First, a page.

Primary school children are being suspended from school increasingly often for assaulting their teachers and classmates, according to official figures.
Around 89 youngsters aged between five and 11 were ordered out of the classroom each day for these reasons in 2010/11, Department for Education (DfE) statistics show.
In total, 850 children of all ages are given fixed term expulsions every day for assaulting or verbally abusing their classmates and teachers,
And almost 11 pupils are permanently excluded for verbal or physical attacks.
The statistics, published by the Department for Education, reveal the state of behaviour in England's schools, and suggest that the situation in primaries is worsening.
Primary age pupils were suspended 9,160 times in 2010/11 for physically assaulting another child, up from 9,030 occasions the previous year.
They were also given fixed exclusions on 7,830 occasions for attacking a member of staff, an extra 600 times, compared to 7,230 in 2009/10.
This is equivalent to 89 pupils suspended each school day for these reasons.
In comparison, attacks on pupils and staff by secondary school pupils have fallen.
Wednesday's statistics show that overall, primary, secondary and special school pupils were suspended 161,540 times in 2010/11 for assaulting, or verbally abusing teachers and pupils - the same as 850 pupils a day.
This figure includes physical and verbal assaults, threatening behaviour and racist abuse.
Pupils were also expelled on 2,060 occasions for these reasons - the equivalent to almost 11 pupils a day.
The latest figures show that rising numbers of young children in general are being suspended on at least one occasion.
In total, 10,090 children up to the age of eight were given one or more fixed suspensions in 2010/11, compared to around 9,520 the year before.
This includes 670 children aged four and under who were suspended at least once, along with 1,470 five-year-olds.
In other older age groups, the numbers of pupils facing suspensions has dropped.
The rise in primary-age pupils being suspended for physically assaulting classmates and school staff is likely to fuel concerns that younger children are becoming more aggressive.
Earlier this year, Alison Sherratt, junior vice-president of the Association of Teachers and Lecturers (ATL), suggested that violent and addictive computer games are making children more aggressive and luring youngsters into a fantasy world.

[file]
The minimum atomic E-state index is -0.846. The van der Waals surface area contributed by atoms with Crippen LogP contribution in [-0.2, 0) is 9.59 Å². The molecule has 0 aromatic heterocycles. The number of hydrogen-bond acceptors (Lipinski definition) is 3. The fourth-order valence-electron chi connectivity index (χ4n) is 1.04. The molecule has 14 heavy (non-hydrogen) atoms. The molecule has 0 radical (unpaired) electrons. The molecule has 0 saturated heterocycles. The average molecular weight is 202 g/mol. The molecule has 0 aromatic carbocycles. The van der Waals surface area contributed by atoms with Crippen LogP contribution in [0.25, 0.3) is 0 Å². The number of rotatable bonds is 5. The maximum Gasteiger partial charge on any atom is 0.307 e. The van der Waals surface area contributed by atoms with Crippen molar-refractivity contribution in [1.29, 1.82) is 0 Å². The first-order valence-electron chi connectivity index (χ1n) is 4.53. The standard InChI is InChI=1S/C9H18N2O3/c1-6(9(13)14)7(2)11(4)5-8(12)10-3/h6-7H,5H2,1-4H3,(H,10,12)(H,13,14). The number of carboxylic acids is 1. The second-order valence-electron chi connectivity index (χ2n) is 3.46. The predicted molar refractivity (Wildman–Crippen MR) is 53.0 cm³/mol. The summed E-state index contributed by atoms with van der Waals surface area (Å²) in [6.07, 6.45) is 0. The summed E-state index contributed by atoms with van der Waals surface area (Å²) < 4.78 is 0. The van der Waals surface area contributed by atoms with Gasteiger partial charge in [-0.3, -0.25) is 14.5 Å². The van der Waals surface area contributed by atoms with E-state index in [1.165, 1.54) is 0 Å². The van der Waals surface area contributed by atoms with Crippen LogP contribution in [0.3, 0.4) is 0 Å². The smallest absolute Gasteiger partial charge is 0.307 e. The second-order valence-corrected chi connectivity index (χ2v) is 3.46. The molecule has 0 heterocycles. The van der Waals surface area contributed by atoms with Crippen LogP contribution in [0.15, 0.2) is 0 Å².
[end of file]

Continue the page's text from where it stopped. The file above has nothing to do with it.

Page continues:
Pupils as young as four and five are acting out graphic scenes of violence in the playground and lashing out in the classroom after watching or playing inappropriate games, she said.
And an ATL survey found that behaviour in schools generally has worsened in the last five years.
It suggested that poor parenting could be fuelling bad behaviour in schools, with a third of teachers dealing with physical violence recently.
Chris Keates, general secretary of the NASUWT teachers' union, said: "Clearly, the continued fall in pupil exclusions is a positive trend, providing that it is as a result of schools receiving early intervention support and not because schools are feeling pressured to contain, rather than exclude, pupils.
"However, the figures show that persistent disruptive behaviour is the most common reason for pupil exclusion, demonstrating the continued need for action to tackle this issue."
Keates added that teachers want more support from parents and school leaders to help them keep order in the classroom.
"Parents must understand that their responsibility for their child's behaviour does not end at the school gate," she said.
"Too many pupils come to school not ready to learn. Sending children to school on time, with basic equipment and clear expectations of how they are expected to behave, is a critical part of the job of all parents."
Barnardo's chief executive Anne Marie Carrie said: "Even badly behaved pupils deserve an education and exclusion from mainstream education simply doesn't deal with the underlying issues, merely the symptoms.
"Disruptive or even violent behaviour is never acceptable, but children who act like this are often facing problems at home and experience has taught us that intervening early to support the whole family is the most effective approach.
"What is more, there is a risk that exclusions can compound disadvantage, with pupils eligible for free school meals being nearly four times more likely to receive a permanent exclusion than others.
"Exclusion should only be used as a last resort and we need to see the numbers fall even further if we want to ensure that vulnerable children are being given the best possible opportunity to achieve their potential."Suggest a correction